A child’s partial skull found in a remote section of a South African cave system has fueled suspicion that an ancient hominid known as Homo naledi deliberately disposed of its dead in caves.
An international team led by paleoanthropologist Lee Berger of University of the Witwatersrand, Johannesburg pieced together 28 skull fragments and six teeth from a child’s skull discovered in a narrow opening located about 12 meters from an underground chamber where cave explorers first found H. naledi fossils (SN: 9/10/15). Features of the child’s skull qualify it as H. naledi, a species with an orange-sized brain and skeletal characteristics of both present-day people and Homo species from around 2 million years ago.
“The case is building for deliberate, ritualized body disposal in caves by Homo naledi,” Berger said at a November 4 news conference held in Johannesburg. While that argument is controversial, there is no evidence that the child’s skull was washed into the tiny space or dragged there by predators or scavengers (SN: 4/19/16).
Berger’s group describes the find in two papers published November 4 in PaleoAnthropology. In one, Juliet Brophy, a paleoanthropologist at Louisiana State University in Baton Rouge and colleagues describe the youngster’s skull. In the other, paleoanthropologist Marina Elliott of Canada’s Simon Fraser University in Burnaby and colleagues detail new explorations in South Africa’s Rising Star cave system.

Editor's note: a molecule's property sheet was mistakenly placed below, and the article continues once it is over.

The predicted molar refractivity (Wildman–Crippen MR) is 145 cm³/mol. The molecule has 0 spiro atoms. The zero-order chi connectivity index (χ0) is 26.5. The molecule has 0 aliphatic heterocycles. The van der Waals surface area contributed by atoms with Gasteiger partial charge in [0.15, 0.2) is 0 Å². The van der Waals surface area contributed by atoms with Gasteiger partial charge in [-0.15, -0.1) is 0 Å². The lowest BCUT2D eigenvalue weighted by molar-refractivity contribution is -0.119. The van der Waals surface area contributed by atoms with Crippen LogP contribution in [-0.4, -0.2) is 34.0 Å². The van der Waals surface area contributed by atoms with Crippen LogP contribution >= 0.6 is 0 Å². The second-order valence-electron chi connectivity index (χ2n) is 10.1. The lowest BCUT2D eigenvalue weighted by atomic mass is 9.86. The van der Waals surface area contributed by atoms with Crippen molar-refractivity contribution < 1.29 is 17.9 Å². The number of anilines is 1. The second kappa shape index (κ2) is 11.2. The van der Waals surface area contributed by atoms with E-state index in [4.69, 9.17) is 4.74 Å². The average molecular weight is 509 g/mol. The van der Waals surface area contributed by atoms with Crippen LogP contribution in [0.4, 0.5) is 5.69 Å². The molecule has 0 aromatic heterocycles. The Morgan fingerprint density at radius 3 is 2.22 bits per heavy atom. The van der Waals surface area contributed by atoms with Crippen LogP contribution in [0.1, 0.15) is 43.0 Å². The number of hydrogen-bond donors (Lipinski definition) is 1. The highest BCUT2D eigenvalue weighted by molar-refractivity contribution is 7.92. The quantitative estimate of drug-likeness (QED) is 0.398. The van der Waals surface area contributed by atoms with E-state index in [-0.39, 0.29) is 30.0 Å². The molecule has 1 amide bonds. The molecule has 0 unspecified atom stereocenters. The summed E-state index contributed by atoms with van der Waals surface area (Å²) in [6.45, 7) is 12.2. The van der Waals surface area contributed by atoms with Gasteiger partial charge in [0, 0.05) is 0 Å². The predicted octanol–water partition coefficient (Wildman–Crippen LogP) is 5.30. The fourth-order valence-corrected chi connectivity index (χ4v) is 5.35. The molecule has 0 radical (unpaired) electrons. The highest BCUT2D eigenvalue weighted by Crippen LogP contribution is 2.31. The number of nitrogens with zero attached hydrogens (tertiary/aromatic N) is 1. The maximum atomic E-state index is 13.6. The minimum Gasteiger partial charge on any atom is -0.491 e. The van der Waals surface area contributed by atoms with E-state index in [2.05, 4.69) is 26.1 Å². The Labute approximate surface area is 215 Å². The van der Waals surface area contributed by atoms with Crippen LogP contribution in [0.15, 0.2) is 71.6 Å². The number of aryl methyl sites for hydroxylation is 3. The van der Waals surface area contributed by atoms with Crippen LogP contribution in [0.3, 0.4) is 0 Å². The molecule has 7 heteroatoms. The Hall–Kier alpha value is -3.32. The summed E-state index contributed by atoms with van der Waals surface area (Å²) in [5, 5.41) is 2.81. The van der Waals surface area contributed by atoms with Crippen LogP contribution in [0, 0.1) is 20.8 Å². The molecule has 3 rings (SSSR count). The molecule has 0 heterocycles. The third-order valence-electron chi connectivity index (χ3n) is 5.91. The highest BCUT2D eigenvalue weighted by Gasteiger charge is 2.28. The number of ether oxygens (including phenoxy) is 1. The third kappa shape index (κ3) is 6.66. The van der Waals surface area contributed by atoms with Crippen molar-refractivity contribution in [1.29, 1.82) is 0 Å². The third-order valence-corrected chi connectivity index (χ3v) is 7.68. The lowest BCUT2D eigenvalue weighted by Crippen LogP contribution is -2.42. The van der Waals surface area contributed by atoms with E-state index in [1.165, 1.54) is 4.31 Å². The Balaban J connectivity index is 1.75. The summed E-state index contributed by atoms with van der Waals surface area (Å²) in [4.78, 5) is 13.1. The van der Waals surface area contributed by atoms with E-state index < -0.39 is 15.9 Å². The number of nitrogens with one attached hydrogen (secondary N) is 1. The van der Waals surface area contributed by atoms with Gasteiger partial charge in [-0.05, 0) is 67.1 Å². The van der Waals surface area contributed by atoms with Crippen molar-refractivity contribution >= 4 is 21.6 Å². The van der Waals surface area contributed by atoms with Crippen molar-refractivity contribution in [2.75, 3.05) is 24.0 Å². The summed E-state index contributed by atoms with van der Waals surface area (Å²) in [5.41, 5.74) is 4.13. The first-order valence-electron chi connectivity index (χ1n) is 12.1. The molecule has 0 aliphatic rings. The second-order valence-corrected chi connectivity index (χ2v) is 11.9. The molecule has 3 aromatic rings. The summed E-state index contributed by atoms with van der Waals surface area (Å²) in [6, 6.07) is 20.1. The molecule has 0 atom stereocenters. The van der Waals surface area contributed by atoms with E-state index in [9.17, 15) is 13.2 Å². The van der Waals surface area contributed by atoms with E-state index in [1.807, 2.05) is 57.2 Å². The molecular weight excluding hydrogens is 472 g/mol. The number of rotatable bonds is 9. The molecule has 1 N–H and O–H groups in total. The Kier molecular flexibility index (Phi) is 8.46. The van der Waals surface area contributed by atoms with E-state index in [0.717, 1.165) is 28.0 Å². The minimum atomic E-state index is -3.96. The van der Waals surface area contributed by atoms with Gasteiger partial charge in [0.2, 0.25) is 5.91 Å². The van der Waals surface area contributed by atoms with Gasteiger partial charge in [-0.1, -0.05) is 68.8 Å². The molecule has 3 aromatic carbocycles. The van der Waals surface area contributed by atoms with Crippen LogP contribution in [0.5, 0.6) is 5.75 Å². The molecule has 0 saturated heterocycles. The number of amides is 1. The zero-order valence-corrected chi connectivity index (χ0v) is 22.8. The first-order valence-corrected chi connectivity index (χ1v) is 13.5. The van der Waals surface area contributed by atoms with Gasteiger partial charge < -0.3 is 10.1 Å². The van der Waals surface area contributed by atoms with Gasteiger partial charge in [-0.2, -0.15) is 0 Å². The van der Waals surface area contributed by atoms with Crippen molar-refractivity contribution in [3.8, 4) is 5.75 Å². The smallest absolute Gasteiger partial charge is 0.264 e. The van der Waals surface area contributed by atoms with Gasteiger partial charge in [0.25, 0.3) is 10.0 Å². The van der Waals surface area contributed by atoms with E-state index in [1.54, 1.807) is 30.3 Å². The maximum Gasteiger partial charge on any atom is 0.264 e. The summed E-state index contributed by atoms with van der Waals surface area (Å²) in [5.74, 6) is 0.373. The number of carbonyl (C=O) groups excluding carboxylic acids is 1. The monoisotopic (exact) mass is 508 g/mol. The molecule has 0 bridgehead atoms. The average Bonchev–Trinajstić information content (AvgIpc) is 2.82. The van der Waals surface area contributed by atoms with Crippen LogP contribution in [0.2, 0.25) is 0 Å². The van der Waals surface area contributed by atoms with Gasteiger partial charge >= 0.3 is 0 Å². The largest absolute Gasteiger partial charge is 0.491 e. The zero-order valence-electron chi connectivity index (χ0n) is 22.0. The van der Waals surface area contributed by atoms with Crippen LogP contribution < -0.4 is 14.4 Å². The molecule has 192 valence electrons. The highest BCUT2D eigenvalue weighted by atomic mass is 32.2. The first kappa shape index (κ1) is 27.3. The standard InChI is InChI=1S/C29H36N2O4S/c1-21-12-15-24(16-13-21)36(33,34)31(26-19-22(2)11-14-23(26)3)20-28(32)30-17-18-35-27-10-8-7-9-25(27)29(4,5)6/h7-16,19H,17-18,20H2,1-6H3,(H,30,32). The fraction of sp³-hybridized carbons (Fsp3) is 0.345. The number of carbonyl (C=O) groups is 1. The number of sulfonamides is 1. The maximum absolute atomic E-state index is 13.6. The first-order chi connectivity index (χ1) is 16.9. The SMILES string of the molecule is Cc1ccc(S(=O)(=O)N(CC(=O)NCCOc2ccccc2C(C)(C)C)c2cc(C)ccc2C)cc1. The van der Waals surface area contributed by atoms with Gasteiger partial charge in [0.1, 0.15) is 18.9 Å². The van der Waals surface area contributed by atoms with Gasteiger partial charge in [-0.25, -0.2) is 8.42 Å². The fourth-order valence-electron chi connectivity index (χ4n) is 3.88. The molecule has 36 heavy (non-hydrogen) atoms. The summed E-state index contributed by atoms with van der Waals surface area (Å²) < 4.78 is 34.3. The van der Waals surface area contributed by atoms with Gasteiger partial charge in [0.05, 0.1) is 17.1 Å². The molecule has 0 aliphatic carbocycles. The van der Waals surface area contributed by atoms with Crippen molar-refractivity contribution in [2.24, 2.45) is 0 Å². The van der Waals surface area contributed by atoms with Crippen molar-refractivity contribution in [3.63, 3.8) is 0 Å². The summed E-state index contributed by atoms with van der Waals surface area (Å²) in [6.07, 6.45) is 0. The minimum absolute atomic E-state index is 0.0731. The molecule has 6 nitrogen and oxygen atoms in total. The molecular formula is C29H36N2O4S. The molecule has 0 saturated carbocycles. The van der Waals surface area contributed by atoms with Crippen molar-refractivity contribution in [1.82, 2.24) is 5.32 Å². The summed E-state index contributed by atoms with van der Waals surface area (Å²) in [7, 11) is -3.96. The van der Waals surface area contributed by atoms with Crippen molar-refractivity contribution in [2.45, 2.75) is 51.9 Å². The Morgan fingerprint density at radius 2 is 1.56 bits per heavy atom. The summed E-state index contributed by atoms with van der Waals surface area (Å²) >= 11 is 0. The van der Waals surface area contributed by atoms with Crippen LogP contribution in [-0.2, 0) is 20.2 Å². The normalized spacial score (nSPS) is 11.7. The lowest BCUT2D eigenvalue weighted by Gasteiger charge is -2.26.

Researchers nicknamed the new find Leti, short for a word in a local South African language that means “the lost one.” Leti likely dates to the same time as other H. naledi fossils, between 335,000 and 236,000 years ago (SN: 5/9/17). Berger’s team suspects Leti died at about age 4 to 6 years based on the rate at which children grow today. But that’s a rough approximation as the scientists can’t yet say how fast H. naledi kids grew.